what is the difference on using oil or butter in a cake?
Cakes made with oil tend to be softer and more moist than cakes made with butter. Also oil based cakes that are refrigerated do not harden like butter cakes. For the latter ones it is usually best to wait until they get to room temperature so as to soften up the crumb. Butter based cakes tend to be a bit more flavorful. So if you have
a plain vanilla oil based cake and a plain vanilla butter based cake, the former may have a softer texture but the latter may be more flavorful. That is why chiffon cakes which are oil based often call for more vanilla extract,
citrus zest etc. to enhance flavor.
Butter has cholesterol. Oil doesn't. Both are loaded with fat. If you want your cake to feel less guilty but taste just as good, try substituting applesauce.
Oil has an open spongy texture, like a boxed cake mix and is very moist. I think butter based cakes have a softer more close knit crumb. Usually for butter cakes you will begin by creaming the butter with the sugar, add eggs one at a time, then the dry alternating with a liquid, like milk. For oil based cakes you measure the wet and dry ingredients in separate bowls and combine so they can be put together quickly.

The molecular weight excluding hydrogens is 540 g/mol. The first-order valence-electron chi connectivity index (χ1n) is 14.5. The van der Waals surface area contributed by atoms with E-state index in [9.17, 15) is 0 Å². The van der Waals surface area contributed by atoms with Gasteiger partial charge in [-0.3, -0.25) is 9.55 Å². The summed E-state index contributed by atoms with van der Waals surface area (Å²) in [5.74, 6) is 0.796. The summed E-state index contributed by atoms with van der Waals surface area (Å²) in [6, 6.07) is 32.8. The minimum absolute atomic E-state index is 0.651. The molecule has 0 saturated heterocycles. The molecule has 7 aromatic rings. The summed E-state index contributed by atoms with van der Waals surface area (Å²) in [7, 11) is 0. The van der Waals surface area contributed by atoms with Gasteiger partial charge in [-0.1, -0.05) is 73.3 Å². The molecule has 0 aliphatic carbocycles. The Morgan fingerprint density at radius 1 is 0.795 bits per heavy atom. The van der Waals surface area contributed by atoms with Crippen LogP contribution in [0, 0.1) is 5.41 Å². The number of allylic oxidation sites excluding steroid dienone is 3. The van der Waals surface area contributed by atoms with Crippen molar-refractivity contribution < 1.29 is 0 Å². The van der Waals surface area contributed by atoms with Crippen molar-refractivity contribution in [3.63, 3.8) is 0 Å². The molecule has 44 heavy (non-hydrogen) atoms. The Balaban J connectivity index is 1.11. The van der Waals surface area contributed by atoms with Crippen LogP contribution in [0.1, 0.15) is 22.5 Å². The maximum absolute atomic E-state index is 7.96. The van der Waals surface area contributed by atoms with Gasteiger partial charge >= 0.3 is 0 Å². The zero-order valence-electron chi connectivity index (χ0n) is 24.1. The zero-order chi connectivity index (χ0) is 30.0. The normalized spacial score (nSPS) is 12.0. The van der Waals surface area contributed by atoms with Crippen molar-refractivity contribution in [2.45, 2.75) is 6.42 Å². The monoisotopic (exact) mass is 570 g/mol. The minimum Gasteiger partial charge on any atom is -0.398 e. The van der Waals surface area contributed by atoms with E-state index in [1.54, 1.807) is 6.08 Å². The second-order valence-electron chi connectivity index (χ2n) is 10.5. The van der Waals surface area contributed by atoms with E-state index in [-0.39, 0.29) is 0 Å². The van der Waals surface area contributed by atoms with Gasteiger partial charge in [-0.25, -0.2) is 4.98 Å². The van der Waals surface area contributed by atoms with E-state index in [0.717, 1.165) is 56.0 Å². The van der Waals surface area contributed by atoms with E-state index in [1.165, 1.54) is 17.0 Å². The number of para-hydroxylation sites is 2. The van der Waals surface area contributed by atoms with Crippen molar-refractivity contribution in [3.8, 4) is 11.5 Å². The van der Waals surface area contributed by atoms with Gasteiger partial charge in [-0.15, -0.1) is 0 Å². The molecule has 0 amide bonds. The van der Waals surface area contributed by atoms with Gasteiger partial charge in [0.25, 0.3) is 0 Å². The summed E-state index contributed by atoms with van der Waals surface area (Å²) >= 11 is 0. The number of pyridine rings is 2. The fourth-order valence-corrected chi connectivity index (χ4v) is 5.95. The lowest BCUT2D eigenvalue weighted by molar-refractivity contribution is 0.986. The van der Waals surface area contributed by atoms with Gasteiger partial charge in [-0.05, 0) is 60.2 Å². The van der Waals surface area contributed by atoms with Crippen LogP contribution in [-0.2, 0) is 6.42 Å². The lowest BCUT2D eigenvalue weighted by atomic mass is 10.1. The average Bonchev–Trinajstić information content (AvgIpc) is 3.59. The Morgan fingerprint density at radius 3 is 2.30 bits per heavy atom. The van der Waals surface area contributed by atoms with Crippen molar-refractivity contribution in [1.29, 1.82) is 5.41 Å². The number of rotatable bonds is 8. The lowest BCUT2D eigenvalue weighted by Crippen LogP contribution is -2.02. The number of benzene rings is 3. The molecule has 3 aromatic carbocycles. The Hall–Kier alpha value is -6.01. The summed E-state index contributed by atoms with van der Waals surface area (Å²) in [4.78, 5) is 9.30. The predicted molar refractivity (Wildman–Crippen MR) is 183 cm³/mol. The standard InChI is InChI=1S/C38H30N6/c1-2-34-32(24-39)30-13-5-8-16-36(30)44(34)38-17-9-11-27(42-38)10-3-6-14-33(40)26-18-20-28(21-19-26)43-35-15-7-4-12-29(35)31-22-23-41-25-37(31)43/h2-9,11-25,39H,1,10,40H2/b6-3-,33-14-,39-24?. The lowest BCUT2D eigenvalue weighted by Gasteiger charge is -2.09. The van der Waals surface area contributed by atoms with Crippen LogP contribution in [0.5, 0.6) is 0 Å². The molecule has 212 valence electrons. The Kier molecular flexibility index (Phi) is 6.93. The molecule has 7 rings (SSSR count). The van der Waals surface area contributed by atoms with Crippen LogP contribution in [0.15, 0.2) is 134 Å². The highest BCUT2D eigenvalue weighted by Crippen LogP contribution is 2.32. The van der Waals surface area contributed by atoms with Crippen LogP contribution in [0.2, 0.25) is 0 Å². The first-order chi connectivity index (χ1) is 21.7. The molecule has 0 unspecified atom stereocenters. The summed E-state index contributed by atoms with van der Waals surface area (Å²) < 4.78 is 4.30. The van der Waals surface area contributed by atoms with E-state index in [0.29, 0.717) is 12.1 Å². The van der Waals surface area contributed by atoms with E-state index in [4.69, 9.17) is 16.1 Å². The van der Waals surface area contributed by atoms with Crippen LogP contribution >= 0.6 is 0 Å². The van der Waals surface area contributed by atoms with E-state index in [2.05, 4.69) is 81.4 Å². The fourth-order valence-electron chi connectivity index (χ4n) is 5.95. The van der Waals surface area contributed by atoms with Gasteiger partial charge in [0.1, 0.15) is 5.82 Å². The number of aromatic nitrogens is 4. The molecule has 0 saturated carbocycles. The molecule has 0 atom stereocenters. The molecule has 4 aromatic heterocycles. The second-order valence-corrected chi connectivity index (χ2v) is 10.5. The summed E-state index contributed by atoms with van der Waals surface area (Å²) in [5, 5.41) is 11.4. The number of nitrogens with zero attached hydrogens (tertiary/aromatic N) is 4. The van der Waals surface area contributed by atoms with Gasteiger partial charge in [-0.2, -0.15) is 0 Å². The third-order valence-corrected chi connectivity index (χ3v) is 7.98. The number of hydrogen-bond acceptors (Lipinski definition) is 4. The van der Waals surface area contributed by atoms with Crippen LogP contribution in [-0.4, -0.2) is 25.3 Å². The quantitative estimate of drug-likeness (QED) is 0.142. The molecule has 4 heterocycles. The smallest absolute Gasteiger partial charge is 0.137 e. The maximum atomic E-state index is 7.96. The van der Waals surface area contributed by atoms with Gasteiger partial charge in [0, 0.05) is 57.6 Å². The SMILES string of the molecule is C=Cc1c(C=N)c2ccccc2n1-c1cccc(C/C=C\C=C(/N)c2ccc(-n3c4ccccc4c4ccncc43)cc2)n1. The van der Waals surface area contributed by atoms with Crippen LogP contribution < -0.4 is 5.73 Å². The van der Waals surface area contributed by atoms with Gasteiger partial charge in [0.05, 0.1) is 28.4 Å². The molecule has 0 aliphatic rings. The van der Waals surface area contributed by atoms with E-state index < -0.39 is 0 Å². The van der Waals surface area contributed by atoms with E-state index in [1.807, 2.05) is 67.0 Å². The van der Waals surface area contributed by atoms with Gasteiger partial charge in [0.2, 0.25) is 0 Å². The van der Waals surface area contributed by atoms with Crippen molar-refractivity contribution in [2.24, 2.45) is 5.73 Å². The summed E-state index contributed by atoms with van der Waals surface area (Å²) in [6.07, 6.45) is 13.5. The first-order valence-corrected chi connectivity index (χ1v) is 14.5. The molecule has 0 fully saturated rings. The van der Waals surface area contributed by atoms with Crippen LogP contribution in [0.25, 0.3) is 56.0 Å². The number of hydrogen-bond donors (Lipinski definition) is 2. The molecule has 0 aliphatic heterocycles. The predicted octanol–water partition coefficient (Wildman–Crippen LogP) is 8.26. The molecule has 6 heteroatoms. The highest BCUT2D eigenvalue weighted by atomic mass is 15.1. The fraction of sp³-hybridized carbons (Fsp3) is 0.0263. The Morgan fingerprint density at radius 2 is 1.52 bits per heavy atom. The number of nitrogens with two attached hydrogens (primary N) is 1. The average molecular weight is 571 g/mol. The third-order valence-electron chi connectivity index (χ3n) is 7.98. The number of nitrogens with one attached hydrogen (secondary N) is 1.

oil based cakes actually have a tighter crumb unless it's a sponge cake (like chiffon) that is leavened by egg whites.That is because oil cakes are chemically leavened with baking powder or soda. They are also very moist. Butter based cakes get their leavening from whipping tiny air bubbles into it when using the creaming method by mixing sugar and butter as well as baking powder or baking soda so they will be a bit airier, but still dense. Also in regards to apple sauce for butter, it will probably make the cake dense and not as tender. Try substituting bananas if your really that concerned with it. Or half of the butter with a fruit puree or a fruit butter (like apple butter) It is important to remember substituting fats and eggs out for plant products will change the results of the cake so plan wisely.